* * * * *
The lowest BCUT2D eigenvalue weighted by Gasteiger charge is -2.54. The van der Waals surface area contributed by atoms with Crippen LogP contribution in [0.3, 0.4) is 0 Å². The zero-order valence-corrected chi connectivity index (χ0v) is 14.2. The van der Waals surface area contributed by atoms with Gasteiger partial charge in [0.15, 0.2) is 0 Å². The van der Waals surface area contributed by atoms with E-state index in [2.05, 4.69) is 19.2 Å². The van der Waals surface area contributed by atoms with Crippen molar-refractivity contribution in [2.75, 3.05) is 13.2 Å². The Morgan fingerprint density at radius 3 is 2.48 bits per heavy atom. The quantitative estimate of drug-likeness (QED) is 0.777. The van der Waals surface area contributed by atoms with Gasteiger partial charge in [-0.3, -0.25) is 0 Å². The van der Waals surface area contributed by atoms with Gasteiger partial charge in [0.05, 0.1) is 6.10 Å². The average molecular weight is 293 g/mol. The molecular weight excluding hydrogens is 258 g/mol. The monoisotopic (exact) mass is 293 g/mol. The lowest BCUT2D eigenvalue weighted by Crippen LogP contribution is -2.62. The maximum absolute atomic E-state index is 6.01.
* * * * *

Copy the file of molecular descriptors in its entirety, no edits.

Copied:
The lowest BCUT2D eigenvalue weighted by Gasteiger charge is -2.54. The van der Waals surface area contributed by atoms with Crippen LogP contribution in [0.3, 0.4) is 0 Å². The zero-order valence-corrected chi connectivity index (χ0v) is 14.2. The van der Waals surface area contributed by atoms with Gasteiger partial charge in [0.15, 0.2) is 0 Å². The van der Waals surface area contributed by atoms with E-state index in [2.05, 4.69) is 19.2 Å². The van der Waals surface area contributed by atoms with Crippen molar-refractivity contribution in [2.75, 3.05) is 13.2 Å². The Morgan fingerprint density at radius 3 is 2.48 bits per heavy atom. The quantitative estimate of drug-likeness (QED) is 0.777. The van der Waals surface area contributed by atoms with Gasteiger partial charge in [-0.3, -0.25) is 0 Å². The van der Waals surface area contributed by atoms with Gasteiger partial charge in [0.05, 0.1) is 6.10 Å². The average molecular weight is 293 g/mol. The molecular weight excluding hydrogens is 258 g/mol. The monoisotopic (exact) mass is 293 g/mol. The lowest BCUT2D eigenvalue weighted by Crippen LogP contribution is -2.62. The maximum absolute atomic E-state index is 6.01.